Jacobean Pageant: Or, the Court of King James I

By G. P. V. Akrigg | Go to book overview

CHAPTER VIII

The Royal Brother-in-Law

O N JULY 17, 1606, a squadron of Danish warships anchored off Tilbury. As seamen manned the sides and masts, and trumpets sounded, the King of England accompanied by his heir and Privy Council came alongside in the royal barge. On the deck of the Danish flagship King James found his brother-in-law, Christian IV, King of Denmark and Norway. The two monarchs hastened to embrace. Eager to see James's new realm, and to visit a sister for whom he felt real affection, King Christian had waited a decent interval until the royal family was settled in its new kingdom, and now had arrived for a month's visit.

Escorted by English barges, the Danish flagship carried the two kings up the river towards Greenwich while the other Danish warships and the English blockhouses guarding the lower Thames made the day thunderous with cannonades. At Greenwich was the royal palace assigned to Queen Anne as her own residence. Here she toyed away months of separation from her husband, enjoying her own mild amusements while James was hunting the deer at Royston or Newmarket.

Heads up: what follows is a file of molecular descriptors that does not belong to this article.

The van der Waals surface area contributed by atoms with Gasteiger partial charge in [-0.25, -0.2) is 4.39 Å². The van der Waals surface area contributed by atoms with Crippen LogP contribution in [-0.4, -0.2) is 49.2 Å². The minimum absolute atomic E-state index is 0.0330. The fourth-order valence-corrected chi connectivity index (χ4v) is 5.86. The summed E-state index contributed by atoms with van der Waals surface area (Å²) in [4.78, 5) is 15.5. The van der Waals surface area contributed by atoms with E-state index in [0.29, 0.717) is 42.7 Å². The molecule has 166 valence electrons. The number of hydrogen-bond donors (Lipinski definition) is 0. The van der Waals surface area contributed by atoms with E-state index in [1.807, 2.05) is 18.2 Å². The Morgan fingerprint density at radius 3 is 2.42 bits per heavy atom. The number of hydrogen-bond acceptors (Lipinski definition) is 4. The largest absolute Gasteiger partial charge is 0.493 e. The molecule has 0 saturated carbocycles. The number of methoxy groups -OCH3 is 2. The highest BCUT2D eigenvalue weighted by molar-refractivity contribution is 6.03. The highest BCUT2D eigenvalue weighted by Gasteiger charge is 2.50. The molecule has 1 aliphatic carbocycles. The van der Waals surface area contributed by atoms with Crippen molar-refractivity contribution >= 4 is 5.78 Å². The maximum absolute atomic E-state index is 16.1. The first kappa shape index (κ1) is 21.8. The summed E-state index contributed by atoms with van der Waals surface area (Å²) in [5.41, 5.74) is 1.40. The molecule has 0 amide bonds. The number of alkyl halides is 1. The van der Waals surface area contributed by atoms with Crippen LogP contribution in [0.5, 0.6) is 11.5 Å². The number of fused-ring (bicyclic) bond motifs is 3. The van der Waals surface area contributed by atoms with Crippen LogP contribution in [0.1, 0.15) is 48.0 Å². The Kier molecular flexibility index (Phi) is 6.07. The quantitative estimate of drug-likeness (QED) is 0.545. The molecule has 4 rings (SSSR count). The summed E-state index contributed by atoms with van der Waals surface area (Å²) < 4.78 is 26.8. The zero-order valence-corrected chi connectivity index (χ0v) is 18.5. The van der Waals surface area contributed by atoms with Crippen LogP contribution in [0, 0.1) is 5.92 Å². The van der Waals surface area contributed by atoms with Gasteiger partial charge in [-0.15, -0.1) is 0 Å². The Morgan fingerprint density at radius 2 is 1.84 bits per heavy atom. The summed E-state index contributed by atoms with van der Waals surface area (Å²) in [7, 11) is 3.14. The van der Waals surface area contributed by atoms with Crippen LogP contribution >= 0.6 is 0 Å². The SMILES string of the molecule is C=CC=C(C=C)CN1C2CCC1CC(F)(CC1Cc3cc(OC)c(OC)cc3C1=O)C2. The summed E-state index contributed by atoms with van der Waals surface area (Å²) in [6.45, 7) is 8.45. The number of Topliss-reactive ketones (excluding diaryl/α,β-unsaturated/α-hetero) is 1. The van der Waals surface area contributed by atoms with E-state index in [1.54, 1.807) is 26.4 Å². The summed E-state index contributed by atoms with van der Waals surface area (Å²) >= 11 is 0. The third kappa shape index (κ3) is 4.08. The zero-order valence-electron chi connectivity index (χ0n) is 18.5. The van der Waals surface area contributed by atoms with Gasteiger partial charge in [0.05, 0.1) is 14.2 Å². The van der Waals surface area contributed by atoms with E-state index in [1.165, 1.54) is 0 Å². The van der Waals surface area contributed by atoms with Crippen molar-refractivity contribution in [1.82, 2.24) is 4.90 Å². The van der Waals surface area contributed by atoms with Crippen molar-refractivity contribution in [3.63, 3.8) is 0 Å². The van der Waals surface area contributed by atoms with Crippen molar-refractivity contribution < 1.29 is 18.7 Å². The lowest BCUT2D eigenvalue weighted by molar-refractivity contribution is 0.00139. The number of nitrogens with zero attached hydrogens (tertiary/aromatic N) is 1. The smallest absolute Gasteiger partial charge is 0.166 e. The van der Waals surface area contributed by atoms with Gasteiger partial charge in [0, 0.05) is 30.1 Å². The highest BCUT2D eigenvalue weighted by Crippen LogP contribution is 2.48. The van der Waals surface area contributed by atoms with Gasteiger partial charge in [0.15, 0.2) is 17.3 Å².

When King Christian came forward to kiss his sister, he saw not the beautiful gold and silver little blonde who had sailed for Scotland seventeen years before, but a somewhat bony sallow woman, sharp-nosed and tight-mouthed, a discontented wife and a purposeless woman. A month before, one of her numerous pregnancies had ended with the birth of a princess. King Christian in planning his journey had hoped to see her happy with her babe, but Princess Sophia had died at the age of one day and been given solemn burial in Westminster Abbey.

The first two weeks of King Christian's visit were spent quietly with his sister at Greenwich. To the lonely Queen, the time must have seemed all too short for talk with her brother about their childhood and what had happened since. Not that all the time was given to family talk. There was hunting with King James in the morning, and drinking at night. James had a weakness for wine, especially the rich sweet wines of Greece, but he was no match for Christian and his Danes. The drinking reached a climax during a four-day visit to Theobalds where the two kings were the guests of Cecil, who for over a year had been Earl of Salisbury. The wonders to be seen at Theobalds we noted earlier. Now they were augmented by such

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